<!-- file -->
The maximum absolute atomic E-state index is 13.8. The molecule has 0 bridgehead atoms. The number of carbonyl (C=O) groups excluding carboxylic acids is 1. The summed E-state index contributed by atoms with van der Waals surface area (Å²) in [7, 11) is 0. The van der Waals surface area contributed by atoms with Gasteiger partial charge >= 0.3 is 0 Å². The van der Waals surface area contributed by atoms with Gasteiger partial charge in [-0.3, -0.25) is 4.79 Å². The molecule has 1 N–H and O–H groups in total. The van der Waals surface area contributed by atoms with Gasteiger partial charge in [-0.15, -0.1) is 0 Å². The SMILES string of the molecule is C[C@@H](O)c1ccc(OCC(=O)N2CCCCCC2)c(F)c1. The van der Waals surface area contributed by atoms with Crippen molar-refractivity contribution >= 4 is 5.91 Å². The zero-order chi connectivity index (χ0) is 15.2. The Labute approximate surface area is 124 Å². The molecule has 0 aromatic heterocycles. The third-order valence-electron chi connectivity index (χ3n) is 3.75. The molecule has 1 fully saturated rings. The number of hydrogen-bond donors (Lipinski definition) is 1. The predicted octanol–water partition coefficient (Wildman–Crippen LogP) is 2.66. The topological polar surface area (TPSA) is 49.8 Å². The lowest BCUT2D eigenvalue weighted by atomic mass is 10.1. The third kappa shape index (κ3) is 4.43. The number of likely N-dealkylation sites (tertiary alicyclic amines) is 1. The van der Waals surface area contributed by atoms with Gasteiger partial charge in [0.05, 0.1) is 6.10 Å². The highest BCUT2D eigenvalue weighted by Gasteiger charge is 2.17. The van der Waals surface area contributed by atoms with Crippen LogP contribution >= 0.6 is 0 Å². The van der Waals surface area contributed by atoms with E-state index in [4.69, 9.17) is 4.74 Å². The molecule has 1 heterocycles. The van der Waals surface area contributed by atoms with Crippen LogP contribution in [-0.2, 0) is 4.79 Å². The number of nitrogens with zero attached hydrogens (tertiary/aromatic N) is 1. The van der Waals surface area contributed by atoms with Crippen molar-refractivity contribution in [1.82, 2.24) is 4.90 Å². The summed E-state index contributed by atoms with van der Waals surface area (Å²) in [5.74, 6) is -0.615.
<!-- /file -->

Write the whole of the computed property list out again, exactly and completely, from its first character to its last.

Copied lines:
The maximum absolute atomic E-state index is 13.8. The molecule has 0 bridgehead atoms. The number of carbonyl (C=O) groups excluding carboxylic acids is 1. The summed E-state index contributed by atoms with van der Waals surface area (Å²) in [7, 11) is 0. The van der Waals surface area contributed by atoms with Gasteiger partial charge >= 0.3 is 0 Å². The van der Waals surface area contributed by atoms with Gasteiger partial charge in [-0.3, -0.25) is 4.79 Å². The molecule has 1 N–H and O–H groups in total. The van der Waals surface area contributed by atoms with Gasteiger partial charge in [-0.15, -0.1) is 0 Å². The SMILES string of the molecule is C[C@@H](O)c1ccc(OCC(=O)N2CCCCCC2)c(F)c1. The van der Waals surface area contributed by atoms with Crippen molar-refractivity contribution >= 4 is 5.91 Å². The zero-order chi connectivity index (χ0) is 15.2. The Labute approximate surface area is 124 Å². The molecule has 0 aromatic heterocycles. The third-order valence-electron chi connectivity index (χ3n) is 3.75. The molecule has 1 fully saturated rings. The number of hydrogen-bond donors (Lipinski definition) is 1. The predicted octanol–water partition coefficient (Wildman–Crippen LogP) is 2.66. The topological polar surface area (TPSA) is 49.8 Å². The lowest BCUT2D eigenvalue weighted by atomic mass is 10.1. The third kappa shape index (κ3) is 4.43. The number of likely N-dealkylation sites (tertiary alicyclic amines) is 1. The van der Waals surface area contributed by atoms with Gasteiger partial charge in [0.05, 0.1) is 6.10 Å². The highest BCUT2D eigenvalue weighted by Gasteiger charge is 2.17. The van der Waals surface area contributed by atoms with Crippen LogP contribution >= 0.6 is 0 Å². The van der Waals surface area contributed by atoms with E-state index in [4.69, 9.17) is 4.74 Å². The molecule has 1 heterocycles. The van der Waals surface area contributed by atoms with Crippen LogP contribution in [-0.2, 0) is 4.79 Å². The number of nitrogens with zero attached hydrogens (tertiary/aromatic N) is 1. The van der Waals surface area contributed by atoms with Crippen molar-refractivity contribution in [1.82, 2.24) is 4.90 Å². The summed E-state index contributed by atoms with van der Waals surface area (Å²) in [5.74, 6) is -0.615.